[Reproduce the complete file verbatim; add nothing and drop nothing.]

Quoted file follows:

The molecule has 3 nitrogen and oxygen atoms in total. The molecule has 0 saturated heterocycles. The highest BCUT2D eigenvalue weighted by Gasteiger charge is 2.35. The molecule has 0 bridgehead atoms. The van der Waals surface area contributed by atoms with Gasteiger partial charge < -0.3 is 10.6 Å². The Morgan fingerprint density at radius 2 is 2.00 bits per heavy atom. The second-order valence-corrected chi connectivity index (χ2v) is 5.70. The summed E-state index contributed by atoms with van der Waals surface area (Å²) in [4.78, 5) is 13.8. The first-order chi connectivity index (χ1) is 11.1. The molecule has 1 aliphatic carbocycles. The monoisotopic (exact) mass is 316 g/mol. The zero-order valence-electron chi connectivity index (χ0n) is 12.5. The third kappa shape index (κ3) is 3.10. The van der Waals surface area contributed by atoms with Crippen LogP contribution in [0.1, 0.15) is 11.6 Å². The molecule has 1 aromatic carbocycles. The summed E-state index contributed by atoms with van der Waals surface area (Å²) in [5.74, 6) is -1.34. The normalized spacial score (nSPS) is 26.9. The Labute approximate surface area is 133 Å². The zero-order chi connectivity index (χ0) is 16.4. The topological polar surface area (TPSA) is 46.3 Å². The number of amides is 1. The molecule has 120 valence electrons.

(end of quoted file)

The molecule has 3 nitrogen and oxygen atoms in total. The molecule has 0 saturated heterocycles. The highest BCUT2D eigenvalue weighted by Gasteiger charge is 2.35. The molecule has 0 bridgehead atoms. The van der Waals surface area contributed by atoms with Gasteiger partial charge < -0.3 is 10.6 Å². The Morgan fingerprint density at radius 2 is 2.00 bits per heavy atom. The second-order valence-corrected chi connectivity index (χ2v) is 5.70. The summed E-state index contributed by atoms with van der Waals surface area (Å²) in [4.78, 5) is 13.8. The first-order chi connectivity index (χ1) is 11.1. The molecule has 1 aliphatic carbocycles. The monoisotopic (exact) mass is 316 g/mol. The zero-order valence-electron chi connectivity index (χ0n) is 12.5. The third kappa shape index (κ3) is 3.10. The van der Waals surface area contributed by atoms with Crippen LogP contribution in [0.1, 0.15) is 11.6 Å². The molecule has 1 aromatic carbocycles. The summed E-state index contributed by atoms with van der Waals surface area (Å²) in [5.74, 6) is -1.34. The normalized spacial score (nSPS) is 26.9. The Labute approximate surface area is 133 Å². The zero-order chi connectivity index (χ0) is 16.4. The topological polar surface area (TPSA) is 46.3 Å². The number of amides is 1. The molecule has 120 valence electrons.